Ah, I do work for profit. And I do have ethics. And the way I link them is by refusing to have any stake in the care I give to the patients, other than accepting "pay for performance." I will not therefore have a conflict of interest, but may have a synergy of interests--better care, better pay. Merck had a conflict of interest. This is key.
Ian wrote:Bill wrote:
Ah, but physicians DO often have a conflict of interest when it comes to the treatment of their patients. You can deny it if you want, but there's a wealth of literature out there which shows otherwise.
I said *I* deliberately avoid conflicts of interest. Other "Physicians" may not. If that leads to consequences, or even the possibility of them, they should be responsible just like a lawyer, analyst, judge, wall street trader or anyone else.
Jt Comm J Qual Patient Saf. 2005 Apr;31(4):211-9.
The QUEST for quality: what are medical groups doing about it?
Solberg LI, O'Connor PJ, Christianson JB, Whitebird RR, Rush WA, Amundson GM.
Care Improvement Research, HealthPartners Medical Group, Minneapolis, USA. Leif.I.Solberg@HealthPartners.com
BACKGROUND: It is important to know whether medical groups have quality improvement (QI) priorities, approaches, activities, and congruence that will allow them to achieve major improvements in quality of care.
METHODS: Simultaneous surveys were sent to medical and administrative leaders of 18 medical groups, 84 of their constituent clinics, and their primary care physicians providing the majority of the primary care in the Minneapolis/St. Paul metropolitan area.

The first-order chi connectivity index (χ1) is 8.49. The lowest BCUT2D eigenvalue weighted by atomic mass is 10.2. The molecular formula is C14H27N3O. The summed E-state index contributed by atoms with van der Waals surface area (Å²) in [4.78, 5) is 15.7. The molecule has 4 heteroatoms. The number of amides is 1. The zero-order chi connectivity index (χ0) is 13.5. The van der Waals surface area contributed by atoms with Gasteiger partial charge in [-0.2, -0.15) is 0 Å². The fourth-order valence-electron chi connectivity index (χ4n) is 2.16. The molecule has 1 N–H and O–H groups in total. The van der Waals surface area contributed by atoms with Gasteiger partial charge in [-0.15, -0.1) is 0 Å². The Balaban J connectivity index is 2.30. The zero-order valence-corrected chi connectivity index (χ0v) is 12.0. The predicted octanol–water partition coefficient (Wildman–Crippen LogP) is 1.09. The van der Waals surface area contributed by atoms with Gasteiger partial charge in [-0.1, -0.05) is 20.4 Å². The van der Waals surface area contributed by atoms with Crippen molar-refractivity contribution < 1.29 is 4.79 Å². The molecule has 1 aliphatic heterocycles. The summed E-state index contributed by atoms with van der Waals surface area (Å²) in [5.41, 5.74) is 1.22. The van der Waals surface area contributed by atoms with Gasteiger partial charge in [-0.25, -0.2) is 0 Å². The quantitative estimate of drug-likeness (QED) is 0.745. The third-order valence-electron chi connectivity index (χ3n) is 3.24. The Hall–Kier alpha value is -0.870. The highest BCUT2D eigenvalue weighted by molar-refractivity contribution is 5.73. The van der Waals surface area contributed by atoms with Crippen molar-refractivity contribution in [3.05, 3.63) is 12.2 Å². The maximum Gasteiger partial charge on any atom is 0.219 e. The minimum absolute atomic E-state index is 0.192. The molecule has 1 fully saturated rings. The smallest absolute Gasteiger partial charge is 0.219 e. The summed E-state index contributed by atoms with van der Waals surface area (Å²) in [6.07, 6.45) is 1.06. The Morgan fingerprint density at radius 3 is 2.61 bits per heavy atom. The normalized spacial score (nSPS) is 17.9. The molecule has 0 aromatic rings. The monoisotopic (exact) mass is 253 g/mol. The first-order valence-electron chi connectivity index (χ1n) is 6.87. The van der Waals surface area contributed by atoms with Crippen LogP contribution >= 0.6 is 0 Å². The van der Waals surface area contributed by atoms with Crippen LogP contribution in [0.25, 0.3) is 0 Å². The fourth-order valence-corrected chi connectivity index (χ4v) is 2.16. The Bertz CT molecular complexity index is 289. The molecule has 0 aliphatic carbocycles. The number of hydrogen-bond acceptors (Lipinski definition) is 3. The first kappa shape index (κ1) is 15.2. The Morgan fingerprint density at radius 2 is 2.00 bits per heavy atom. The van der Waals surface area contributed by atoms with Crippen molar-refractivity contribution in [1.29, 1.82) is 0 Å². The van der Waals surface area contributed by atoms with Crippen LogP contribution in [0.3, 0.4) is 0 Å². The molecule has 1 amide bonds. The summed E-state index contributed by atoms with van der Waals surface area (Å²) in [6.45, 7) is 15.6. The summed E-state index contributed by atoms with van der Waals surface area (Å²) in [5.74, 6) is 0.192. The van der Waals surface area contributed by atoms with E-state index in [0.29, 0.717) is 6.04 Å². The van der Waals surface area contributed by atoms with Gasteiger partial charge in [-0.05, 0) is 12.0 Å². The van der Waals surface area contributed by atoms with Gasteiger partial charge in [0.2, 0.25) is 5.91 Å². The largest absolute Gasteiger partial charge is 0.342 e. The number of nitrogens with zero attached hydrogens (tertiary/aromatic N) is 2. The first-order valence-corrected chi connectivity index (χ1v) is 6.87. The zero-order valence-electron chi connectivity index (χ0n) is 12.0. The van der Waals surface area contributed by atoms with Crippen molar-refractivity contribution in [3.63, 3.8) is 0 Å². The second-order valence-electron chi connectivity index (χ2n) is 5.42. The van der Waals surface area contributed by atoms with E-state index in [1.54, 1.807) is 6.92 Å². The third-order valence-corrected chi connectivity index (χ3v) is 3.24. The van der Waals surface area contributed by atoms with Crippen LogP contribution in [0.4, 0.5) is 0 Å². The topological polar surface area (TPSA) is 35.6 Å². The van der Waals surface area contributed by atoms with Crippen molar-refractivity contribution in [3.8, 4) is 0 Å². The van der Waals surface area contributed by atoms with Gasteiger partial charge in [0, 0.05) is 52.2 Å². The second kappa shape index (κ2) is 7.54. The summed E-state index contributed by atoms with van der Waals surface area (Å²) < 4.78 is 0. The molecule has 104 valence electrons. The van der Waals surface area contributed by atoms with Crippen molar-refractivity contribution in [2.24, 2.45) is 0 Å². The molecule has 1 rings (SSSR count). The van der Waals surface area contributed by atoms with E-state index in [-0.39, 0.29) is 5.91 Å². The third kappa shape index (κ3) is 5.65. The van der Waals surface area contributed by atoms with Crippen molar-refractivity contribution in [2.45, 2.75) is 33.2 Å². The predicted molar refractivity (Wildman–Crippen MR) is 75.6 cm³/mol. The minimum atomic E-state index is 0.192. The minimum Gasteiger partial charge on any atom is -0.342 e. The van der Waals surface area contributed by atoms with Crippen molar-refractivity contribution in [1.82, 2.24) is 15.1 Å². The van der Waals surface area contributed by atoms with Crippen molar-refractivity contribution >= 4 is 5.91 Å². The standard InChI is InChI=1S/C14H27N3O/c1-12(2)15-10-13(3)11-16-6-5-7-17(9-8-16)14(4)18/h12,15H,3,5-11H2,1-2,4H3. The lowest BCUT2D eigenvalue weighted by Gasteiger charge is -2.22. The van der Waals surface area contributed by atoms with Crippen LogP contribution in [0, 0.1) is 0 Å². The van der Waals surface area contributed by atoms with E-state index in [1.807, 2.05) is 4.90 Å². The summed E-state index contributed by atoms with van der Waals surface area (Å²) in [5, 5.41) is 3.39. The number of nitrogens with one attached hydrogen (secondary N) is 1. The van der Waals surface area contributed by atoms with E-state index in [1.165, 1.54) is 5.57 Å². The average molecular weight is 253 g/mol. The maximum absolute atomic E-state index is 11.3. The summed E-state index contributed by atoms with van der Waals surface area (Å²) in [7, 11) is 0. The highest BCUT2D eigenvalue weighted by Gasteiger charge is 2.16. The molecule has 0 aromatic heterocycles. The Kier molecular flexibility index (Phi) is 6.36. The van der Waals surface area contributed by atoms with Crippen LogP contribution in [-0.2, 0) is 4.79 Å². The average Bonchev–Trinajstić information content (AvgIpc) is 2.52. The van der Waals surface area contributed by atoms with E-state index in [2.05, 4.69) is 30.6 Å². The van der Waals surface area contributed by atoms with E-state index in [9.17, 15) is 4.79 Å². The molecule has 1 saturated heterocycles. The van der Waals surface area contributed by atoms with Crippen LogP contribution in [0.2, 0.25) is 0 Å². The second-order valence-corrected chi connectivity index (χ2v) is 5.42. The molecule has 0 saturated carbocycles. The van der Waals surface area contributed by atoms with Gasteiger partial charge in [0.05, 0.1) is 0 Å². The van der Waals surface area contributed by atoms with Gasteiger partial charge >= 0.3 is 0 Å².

RESULTS: Of the 18 medical groups, 17 have an overall physician leader for QI and 11 have the same at each of their constituent clinics. Nearly 100% of clinic leaders report their group leaders see QI as important and expect clinics to improve care, while 69%-84% of their physicians report the clinic leaders are committed to QI for diabetes and heart disease. Diabetes and coronary heart disease are the priorities for improvement by 14 and 12 medical groups respectively. Only seven groups report adequate QI resources and only three report that incentives are aligned with quality. Intermediate groups generally appear to be just as active and supportive of QI as large ones.
DISCUSSION: These medical groups and their constituent clinics and physicians appear ready to work on the issues raised by the Institute of Medicine (IOM). However, they believe that limited resources and financial incentives that are not aligned with quality constrain their ability to help America cross the quality chasm.
I, once again, am salaried. I do not get reimbursed more if i see more patients, or do more procedures.
And it's not "exactly" the same when a physician is paid to see a patient who makes an appointment as when a drug company promotes a drug
or isn't as forthcoming about side effects as it could be
The difference at Merck is that the people (perhaps salaried) who make the final decisions about releasing data and pulling drugs at Merck are expected to make $$$--as a far and away first task, which is the opposite of my situation--which is to take care of patients assigned to me, first and foremost.